Caching data in WordPress is easy. Caching data in WordPress in a good and performant way takes a bit more work. For instance, many developers commonly use the Transients API to cache data. As the lowest common denominator in caching, this is okay. It’ll get the job done, even on a $10/year shared hosting plan. But what we should do instead is leverage the WP_Object_Cache functions to provide more functionality and better features.

For instance, let’s say we want to cache the result of an external API request. One way we could do this would be this way:

Note: These examples are terrible, but I hope they get the point across!

function get_api( $value) {
	$value = absint( $value );
	$api_data = get_transient( 'example-api-data-' . $value );

	if ( false === $api_data ) {
		$api_data = file_get_contents( 'https://example.com/api/' . $value );
		set_transient( 'example-api-data-' . $value, $api_data, HOUR_IN_SECONDS * 6 );
	}

	return json_decode( $api_data );
}

What’s one way we could make this better by using theWP_Object_Cache functions? Well, what happens if the API data structure changes, and you need to invalidate every cache value? It would be pretty hard to know the exact transient keys that you’d need to clear, and clearing the entire cache is a bit too nuclear for this (but it would work). Instead, wp_cache_*() could be used, which includes the ability to use a cache group that can be changed:

function get_api( $value) {
	$value = absint( $value );
	$cache_group = 'example-api-data';

	$api_data = wp_cache_get( $value, $cache_group );

	if ( false === $api_data ) {
		$api_data = file_get_contents( 'https://example.com/api/' . $value );
		wp_cache_set( $value, $api_data, $cache_group, HOUR_IN_SECONDS * 6 );
	}

	return json_decode( $api_data );
}

With this, if we ever need to invalidate the cache for this API, we just need to change the $cache_group value, and all cache requests will be new.


Another common theme I see is caching too much data. Let’s say you’re going to do a slow WP_Query, and want to cache the results for better performance:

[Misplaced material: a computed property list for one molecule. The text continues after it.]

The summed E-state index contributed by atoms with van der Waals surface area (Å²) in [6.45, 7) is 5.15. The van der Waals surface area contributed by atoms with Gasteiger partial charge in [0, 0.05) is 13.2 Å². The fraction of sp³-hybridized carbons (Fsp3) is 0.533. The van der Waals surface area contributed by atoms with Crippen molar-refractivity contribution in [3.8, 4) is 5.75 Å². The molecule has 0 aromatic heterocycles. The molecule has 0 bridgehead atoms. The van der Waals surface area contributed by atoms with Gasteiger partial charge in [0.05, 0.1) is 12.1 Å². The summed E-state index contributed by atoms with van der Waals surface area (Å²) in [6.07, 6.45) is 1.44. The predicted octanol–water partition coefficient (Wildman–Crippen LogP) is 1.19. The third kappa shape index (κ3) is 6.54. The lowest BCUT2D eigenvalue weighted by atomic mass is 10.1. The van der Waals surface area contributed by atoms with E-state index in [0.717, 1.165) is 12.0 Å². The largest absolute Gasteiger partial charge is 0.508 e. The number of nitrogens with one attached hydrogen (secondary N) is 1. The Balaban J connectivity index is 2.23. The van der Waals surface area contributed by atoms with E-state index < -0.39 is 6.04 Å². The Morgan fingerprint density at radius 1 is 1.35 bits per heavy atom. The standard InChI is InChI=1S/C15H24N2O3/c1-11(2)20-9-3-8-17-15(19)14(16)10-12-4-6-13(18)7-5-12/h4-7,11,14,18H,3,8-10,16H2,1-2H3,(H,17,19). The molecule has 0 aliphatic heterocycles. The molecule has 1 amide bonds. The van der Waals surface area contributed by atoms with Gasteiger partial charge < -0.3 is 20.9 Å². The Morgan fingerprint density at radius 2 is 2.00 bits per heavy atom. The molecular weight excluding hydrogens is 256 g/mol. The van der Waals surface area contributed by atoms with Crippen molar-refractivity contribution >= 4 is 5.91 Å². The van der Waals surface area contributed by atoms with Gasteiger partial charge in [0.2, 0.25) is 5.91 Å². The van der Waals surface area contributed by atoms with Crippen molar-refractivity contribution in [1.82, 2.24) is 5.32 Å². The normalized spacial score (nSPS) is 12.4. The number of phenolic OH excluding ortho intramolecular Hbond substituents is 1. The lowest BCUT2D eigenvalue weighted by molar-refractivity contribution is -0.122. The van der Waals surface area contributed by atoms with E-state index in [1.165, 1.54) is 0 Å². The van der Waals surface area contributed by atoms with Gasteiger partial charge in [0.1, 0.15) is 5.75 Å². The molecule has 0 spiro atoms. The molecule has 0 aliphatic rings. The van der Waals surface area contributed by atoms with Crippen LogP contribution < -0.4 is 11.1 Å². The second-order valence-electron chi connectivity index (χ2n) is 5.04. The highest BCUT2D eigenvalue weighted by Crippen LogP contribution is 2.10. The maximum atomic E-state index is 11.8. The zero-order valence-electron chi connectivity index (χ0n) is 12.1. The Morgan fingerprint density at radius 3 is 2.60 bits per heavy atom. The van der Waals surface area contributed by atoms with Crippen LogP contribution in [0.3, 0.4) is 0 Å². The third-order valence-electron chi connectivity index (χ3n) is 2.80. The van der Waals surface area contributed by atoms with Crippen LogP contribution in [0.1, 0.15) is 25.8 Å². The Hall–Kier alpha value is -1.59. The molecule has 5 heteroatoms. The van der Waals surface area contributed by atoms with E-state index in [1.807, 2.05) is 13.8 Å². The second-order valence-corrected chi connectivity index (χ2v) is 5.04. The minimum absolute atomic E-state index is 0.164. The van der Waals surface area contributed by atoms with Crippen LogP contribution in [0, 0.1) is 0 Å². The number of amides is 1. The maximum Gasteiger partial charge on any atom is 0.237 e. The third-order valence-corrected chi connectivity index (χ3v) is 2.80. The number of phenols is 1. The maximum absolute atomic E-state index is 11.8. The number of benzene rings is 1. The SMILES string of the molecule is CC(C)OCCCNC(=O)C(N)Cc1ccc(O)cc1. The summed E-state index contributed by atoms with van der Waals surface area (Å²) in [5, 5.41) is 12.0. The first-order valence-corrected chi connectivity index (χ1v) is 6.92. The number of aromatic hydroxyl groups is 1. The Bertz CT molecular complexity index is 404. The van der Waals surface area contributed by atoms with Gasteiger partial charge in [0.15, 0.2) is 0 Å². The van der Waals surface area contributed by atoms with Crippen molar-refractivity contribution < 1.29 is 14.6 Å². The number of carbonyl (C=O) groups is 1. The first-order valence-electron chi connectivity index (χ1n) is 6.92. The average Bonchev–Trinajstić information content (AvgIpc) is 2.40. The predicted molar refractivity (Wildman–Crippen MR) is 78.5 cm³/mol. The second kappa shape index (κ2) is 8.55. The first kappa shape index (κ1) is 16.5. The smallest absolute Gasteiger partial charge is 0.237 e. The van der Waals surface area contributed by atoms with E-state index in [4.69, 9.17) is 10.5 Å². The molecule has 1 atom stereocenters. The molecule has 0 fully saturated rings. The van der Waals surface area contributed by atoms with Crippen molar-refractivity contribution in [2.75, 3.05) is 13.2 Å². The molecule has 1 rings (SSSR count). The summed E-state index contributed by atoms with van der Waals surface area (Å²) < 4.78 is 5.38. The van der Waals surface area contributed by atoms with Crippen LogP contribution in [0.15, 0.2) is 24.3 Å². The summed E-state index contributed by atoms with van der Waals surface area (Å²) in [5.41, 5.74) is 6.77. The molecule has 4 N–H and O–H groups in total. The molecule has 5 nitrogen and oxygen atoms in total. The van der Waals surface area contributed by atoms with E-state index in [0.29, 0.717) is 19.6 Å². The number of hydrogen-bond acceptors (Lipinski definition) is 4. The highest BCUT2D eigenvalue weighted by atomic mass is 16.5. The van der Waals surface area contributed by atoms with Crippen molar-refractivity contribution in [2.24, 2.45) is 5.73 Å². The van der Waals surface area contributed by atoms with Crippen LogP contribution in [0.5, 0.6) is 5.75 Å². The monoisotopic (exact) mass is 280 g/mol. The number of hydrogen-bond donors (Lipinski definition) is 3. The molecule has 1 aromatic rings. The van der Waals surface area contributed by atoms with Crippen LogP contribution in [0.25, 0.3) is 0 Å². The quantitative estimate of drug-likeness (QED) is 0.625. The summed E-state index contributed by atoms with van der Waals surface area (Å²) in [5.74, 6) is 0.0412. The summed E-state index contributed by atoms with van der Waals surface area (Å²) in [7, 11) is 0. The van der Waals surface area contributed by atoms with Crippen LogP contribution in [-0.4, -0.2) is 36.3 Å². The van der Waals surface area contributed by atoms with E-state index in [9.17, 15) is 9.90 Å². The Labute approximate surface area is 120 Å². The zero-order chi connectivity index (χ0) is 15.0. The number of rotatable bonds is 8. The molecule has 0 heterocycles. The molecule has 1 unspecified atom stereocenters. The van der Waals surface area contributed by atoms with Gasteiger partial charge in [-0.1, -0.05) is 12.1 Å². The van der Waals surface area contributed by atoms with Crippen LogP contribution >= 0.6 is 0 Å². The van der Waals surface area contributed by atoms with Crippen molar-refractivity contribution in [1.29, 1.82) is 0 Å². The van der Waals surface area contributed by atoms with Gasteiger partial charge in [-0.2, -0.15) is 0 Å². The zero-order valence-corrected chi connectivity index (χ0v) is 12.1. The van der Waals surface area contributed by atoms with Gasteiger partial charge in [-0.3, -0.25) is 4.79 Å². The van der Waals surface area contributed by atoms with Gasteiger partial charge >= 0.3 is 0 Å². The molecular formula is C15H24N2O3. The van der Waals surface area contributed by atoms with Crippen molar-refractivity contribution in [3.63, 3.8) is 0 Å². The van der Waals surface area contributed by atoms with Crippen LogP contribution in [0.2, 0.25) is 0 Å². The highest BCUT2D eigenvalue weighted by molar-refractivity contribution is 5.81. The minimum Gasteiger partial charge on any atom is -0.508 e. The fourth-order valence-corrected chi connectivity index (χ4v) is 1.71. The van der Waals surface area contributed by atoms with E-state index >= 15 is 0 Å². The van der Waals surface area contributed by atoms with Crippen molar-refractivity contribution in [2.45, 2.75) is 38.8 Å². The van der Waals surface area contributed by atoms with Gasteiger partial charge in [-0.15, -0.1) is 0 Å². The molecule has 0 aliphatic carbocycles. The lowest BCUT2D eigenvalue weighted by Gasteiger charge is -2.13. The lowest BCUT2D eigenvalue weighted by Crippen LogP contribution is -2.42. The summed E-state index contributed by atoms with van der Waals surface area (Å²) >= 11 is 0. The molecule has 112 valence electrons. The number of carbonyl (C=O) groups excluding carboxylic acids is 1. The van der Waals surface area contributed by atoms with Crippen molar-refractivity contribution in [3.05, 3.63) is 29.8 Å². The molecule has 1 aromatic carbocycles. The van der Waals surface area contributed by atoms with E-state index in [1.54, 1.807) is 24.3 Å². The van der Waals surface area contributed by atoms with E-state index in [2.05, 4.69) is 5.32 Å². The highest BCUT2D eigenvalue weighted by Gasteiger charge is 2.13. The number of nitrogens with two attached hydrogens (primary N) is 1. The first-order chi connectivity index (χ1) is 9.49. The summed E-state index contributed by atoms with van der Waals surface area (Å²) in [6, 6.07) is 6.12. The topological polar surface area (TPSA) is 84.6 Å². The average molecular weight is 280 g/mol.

function get_new_posts() {
	$posts = wp_cache_get( 'new-posts' );

	if ( false === $posts ) {
		$posts = new WP_Query( 'posts_per_page=5000' );
		wp_cache_set( 'new-posts', $posts );
	}

	return $posts;
}

Sure, that’s fine and it’ll work but… the WP_Query object is huge!

echo strlen( serialize( new WP_Query( 'posts_per_page=500' ) ) ); … 2,430,748

That’s 2.5 megs of data needing to be transferred out of cache on every pageload. If your cache is accessed across the network on another server, this introduces more delay as it has to transfer. Also, some caching solutions might put a limit on the size of an individual cache object–which means that an object like this might never be cached!

Instead, we can just grab the IDs of the posts, and do a second, much faster query:

function get_new_posts() {
	$post_ids = wp_cache_get( 'new-posts' );

	if ( false === $posts ) {
		$post_ids = new WP_Query( 'posts_per_page=5000&fields=ids' );
		wp_cache_set( 'new-posts', $posts->posts );
	}

	$posts = new WP_Query( [ 'post__in' => $post_ids ] );

	return $posts;
}

echo strlen( serialize( $posts->posts ) ); … only 88,838 bytes, that’s like a 96%-something difference!

I had a few more ideas for this post, but it’s been sitting as a draft forever and I don’t remember. It’s possible this topic might be revisited some day 🙂

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4 Comments

  1. It would be pretty hard to know the exact transient keys that you’d need to clear, and clearing the entire cache is a bit too nuclear for this (but it would work). Instead, wp_cache_*() could be used, which includes the ability to use a cache group that can be changed

    If you need to keep using Transients, you can just store the group as a transient and append it to the key. Then, to invalidate, just change the group transient.

  2. Nice explainer and some great tips too.

    If I understand it correctly, wp_cache functions make use of the object cache. On low-quality hosting, that may not be an option – only transients guarantee caching, despite the simplicity of it. Or do you feel the use of object caches, outside of the business-level of site management, is prevalent enough that this can ignored these days? i.e. when do you feel that transients should be used in preference?

    1. The wp_cache functions are available without a persistent object caching plugin, but they … don’t persist are are only stored in memory during each page load.

      It’s kind of a tough choice to make. There’s a couple options if you want to get super crazy, like creating a wrapper class in a plugin that will either choose transients or the wp_cache functions, depending on if you’re using a persistent cache or not… but for most cases, it’s probably overkill.

      I think transients are nice for any unique one-off bits of data that aren’t connected to a larger group of data, or if you do need caching with the highest amount of compatibility across the WordPress ecosystem.

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